The Federal Trade Commission (FTC) has announced it will be taking action against retail giants Kohl’s and Walmart, claiming the duo falsely marketed “dozens of rayon textile products as bamboo”.
The commission is calling for both companies to pay penalties of 2.5 million dollars and three million dollars, which the FTC said are the largest penalties issued in this area. Additionally, it is asking the court to order both Kohl’s and Walmart to “stop making deceptive green claims”, it said in a release.
On the filing, director of the FTC’s Bureau of Consumer Protection, Samuel Levine, said: “Kohl’s and Walmart are paying millions of dollars under the FTC’s Penalty Offense Authority for mislabeling their rayon products as bamboo. False environmental claims harm both consumers and honext businesses, and companies that greenwash can expect to pay the price.”
Cracking down on greenwashing claims
The complaint filed by the FTC comes as the organisation found Kohl’s and Walmart to have claimed a number of their “bamboo-derived” products were providing environmental benefits, such as being produced “free of harmful chemicals”.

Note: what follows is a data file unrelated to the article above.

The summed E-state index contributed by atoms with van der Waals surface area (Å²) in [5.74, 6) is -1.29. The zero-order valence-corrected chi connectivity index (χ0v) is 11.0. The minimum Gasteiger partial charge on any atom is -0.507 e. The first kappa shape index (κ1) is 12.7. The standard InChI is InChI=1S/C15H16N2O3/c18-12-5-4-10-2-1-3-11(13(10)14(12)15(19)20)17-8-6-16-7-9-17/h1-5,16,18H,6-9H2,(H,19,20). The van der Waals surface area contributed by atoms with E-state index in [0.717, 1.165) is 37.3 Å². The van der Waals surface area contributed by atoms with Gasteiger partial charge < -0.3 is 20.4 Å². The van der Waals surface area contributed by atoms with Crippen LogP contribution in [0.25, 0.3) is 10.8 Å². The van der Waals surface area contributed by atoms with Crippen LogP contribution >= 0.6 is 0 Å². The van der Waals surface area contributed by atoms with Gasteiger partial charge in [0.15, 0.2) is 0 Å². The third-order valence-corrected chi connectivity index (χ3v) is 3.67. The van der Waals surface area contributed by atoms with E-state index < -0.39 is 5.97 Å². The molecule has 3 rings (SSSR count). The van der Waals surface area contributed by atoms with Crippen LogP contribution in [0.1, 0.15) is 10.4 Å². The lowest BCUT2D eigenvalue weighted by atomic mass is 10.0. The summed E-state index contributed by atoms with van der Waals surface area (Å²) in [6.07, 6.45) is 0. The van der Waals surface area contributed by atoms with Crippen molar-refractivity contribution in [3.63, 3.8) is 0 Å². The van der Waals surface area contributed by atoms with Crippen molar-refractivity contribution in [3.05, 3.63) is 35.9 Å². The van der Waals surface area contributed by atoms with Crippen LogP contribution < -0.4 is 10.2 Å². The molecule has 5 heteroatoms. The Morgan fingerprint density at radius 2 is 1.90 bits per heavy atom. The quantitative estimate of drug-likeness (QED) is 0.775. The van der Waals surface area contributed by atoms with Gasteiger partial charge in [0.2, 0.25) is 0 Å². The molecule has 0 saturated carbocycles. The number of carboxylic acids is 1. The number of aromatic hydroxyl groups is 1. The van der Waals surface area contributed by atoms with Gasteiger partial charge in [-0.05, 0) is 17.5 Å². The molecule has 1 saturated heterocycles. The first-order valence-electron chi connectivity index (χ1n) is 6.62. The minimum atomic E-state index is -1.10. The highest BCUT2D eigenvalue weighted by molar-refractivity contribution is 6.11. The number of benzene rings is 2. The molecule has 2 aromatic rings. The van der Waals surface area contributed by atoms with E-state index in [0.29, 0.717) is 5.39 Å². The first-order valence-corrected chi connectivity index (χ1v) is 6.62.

However, the FTC alleged these textiles were actually made of rayon derived from bamboo, a move that was not disclosed to customers.
In its complaint, the commission said claiming environmental benefits for these products was therefore “misleading” as the rayon manufacturing process actually uses toxic chemicals and creates hazardous pollutants.
Products by the retailers that were targeted by the FTC included rugs, nursing bras, towels, sheets and blankets.
Responding to the allegations, a spokesperson for Walmart told WWD that the company was taking the claims very seriously and it was holding itself accountable.
The statement continued: “We have worked to strengthen our product description programmes and expect our suppliers to provide products that comply with all laws, including those around labelling. We value our relationship with the FTC and are pleased we could work with them to resolve these issues.”